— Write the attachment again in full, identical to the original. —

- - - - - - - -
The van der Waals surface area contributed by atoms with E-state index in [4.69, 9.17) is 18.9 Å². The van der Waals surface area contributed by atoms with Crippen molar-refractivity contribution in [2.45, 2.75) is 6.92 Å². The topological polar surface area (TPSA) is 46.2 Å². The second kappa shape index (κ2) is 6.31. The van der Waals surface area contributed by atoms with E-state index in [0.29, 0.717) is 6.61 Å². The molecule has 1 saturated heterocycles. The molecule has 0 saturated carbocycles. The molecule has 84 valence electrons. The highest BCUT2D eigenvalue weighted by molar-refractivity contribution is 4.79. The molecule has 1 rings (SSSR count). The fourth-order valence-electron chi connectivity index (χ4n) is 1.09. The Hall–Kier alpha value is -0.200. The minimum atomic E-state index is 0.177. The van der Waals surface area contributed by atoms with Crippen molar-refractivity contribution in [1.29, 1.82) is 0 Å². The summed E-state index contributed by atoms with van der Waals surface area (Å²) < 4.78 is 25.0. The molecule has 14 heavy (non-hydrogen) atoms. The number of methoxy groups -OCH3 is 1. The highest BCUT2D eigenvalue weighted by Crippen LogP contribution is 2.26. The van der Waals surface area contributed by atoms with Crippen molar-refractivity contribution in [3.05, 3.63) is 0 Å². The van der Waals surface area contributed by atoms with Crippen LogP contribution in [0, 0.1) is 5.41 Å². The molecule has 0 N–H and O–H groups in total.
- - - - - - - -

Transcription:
The van der Waals surface area contributed by atoms with E-state index in [4.69, 9.17) is 18.9 Å². The van der Waals surface area contributed by atoms with Crippen molar-refractivity contribution in [2.45, 2.75) is 6.92 Å². The topological polar surface area (TPSA) is 46.2 Å². The second kappa shape index (κ2) is 6.31. The van der Waals surface area contributed by atoms with E-state index in [0.29, 0.717) is 6.61 Å². The molecule has 1 saturated heterocycles. The molecule has 0 saturated carbocycles. The molecule has 84 valence electrons. The highest BCUT2D eigenvalue weighted by molar-refractivity contribution is 4.79. The molecule has 1 rings (SSSR count). The fourth-order valence-electron chi connectivity index (χ4n) is 1.09. The Hall–Kier alpha value is -0.200. The minimum atomic E-state index is 0.177. The van der Waals surface area contributed by atoms with Crippen molar-refractivity contribution in [1.29, 1.82) is 0 Å². The summed E-state index contributed by atoms with van der Waals surface area (Å²) < 4.78 is 25.0. The molecule has 14 heavy (non-hydrogen) atoms. The number of methoxy groups -OCH3 is 1. The highest BCUT2D eigenvalue weighted by Crippen LogP contribution is 2.26. The van der Waals surface area contributed by atoms with Crippen molar-refractivity contribution in [3.05, 3.63) is 0 Å². The van der Waals surface area contributed by atoms with Crippen LogP contribution in [0, 0.1) is 5.41 Å². The molecule has 0 N–H and O–H groups in total.